Directed by Asghar Farhadi
Forced out of their apartment due to dangerous works on a neighboring building, Emad and Rana move into a new flat in the center of Tehran. An incident linked to the previous tenant will dramatically change the young couple’s life.
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★★★★ review by Serena Catalano on Letterboxd
Only Farhadi could make me cry over the antagonist of the movie.
★★★★½ review by Eli Hayes on Letterboxd
Honestly, this should win the Palme.
It probably won't (I hope I'm wrong),
but it damn well should.
★★★★½ review by Katie on Letterboxd
I loved this so much. I really had no problems with it up until the end, it felt a little drawn out.
I wish that the film would've focused on Rana. The whole climax of the story was about her but I feel like there wasn't enough time given to her character.
★★★★½ review by Brendan Michaels on Letterboxd
Farhadi's films have show people put into situations that test their connections with the characters friends and family. The Salesman feels like a modern day Hitchcock film in its way that it builds on top of each suspense it creates. Honestly I'm completely floored by this film. Farhadi is somehow able to make my innards twist and have me at the edge of my seat in every film I've seen him make. Possibly my favorite film out of the foreign language films nominated at the Oscars. Definitely a film that I'll be thinking about more and more. Easily my favorite film of the year so far. Quite possibly Farhadi's masterpiece.
★★★★½ review by CinemaClown on Letterboxd
From the writer-director of Persian gems like Fireworks Wednesday, About Elly, A Separation & The Past, The Salesman (also known as Forushande) is another nuanced portrait of domestic life from Asghar Farhadi that challenges its viewers' morality by contemplating on numerous social issues in an incredibly authentic & intricately human manner, and is structured & paced in a way that grips its audience like a tense thriller.
The story of The Salesman concerns a young Iranian couple who work as lead performers at a local theatre and are preparing for their next gig i.e. Arthur Miller's Death of a Salesman. Forced to leave their collapsing apartment due to dangerous works on an adjacent building, the two rent a new flat. Things are set in motion when an unexpected incident linked to the previous tenant occurs in their new home and turns their peaceful life upside down.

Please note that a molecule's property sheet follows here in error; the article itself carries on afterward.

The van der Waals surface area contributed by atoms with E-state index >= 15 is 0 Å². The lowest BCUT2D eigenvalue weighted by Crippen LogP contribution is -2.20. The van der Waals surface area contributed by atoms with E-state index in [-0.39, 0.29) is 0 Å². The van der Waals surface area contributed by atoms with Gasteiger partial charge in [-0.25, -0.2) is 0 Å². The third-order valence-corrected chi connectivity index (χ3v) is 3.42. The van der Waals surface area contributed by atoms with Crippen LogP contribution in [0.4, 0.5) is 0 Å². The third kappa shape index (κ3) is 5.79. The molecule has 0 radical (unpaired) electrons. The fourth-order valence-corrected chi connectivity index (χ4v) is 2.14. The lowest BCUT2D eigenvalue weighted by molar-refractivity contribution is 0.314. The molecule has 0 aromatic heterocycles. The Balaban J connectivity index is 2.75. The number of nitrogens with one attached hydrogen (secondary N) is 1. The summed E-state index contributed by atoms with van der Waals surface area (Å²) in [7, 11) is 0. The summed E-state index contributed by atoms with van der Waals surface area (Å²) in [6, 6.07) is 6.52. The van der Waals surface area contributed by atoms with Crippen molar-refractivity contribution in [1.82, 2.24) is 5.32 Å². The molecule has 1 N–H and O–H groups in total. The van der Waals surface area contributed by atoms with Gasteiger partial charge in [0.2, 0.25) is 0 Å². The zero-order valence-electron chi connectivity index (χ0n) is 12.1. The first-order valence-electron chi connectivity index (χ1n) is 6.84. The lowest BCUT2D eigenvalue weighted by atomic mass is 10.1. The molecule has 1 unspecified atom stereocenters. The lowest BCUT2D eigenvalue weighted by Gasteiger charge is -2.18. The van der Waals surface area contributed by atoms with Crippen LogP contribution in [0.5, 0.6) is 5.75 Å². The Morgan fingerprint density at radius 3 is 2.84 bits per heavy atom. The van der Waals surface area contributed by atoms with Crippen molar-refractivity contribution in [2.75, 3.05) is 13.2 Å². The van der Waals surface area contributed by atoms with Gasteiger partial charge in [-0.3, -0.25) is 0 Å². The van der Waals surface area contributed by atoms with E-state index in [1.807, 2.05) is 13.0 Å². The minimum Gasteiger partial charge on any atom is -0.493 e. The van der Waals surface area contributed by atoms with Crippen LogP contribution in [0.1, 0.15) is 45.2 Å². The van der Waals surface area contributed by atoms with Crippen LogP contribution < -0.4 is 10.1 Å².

Written & directed by Asghar Farhadi, The Salesman finds the acclaimed filmmaker returning to his roots after crafting his previous film in the Parisian streets and is his fifth consecutive masterpiece. Crafted with immaculate vision & precision control, Farhadi narrates the entire tale like only he can and interweaves the film's complex themes & multi-layered structure into a single strand, which then allows him to establish & gradually escalate the tension.
The script is just as carefully refined as his direction, packing a believable set of characters whose well-defined arcs are handled in a sensible fashion. Farhadi's innate ability to bring his written characters to life with remarkable genuineness plus the close proximity between their situation and its very possibility of happening in real life resonates on such a personal level with the viewers that it allows them to invest in these scripted people's lives.
The technical aspects are expertly executed and work in near-perfect harmony to uplift the overall experience but does it so subtly that it never for once overshadows the main plot or its characters. Camera is brilliantly utilised, making exquisite use of fluid movements, controlled close-ups & sharp focus. Editing is its strongest element, for the runtime is never felt and it only gets more engaging as the plot progresses, and is at its finest during the devastating final act.
Coming to the acting department, The Salesman features an outstanding cast in Shahab Hosseini & Taraneh Alidoosti, playing the young couple whose relationship begins to turn sour following an unexpected tragedy. Both actors deliver measured & lifelike performances in their given roles and although Alidoosti expresses her character's post-traumatic stress with finesse, Hosseini further ups the ante with a deftly layered input and accurately illustrates his character's inner rage.
On an overall scale, The Salesman is an ingeniously directed, impeccably written, immaculately edited, beautifully acted & thoroughly engrossing piece of first-class cinema that unfolds with the charged tension of a great thriller, and culminates with a deeply upsetting, gut-wrenching & soul-shattering finale. Sincere in its approach, elegant in its portrait & grounded in its execution, Asghar Farhadi's latest is a tour-de-force of top-notch storytelling & top-tier acting and is one of the best all-round films of its year. Strongly recommended.
Full review at: wp.me/p3KleJ-4Xu
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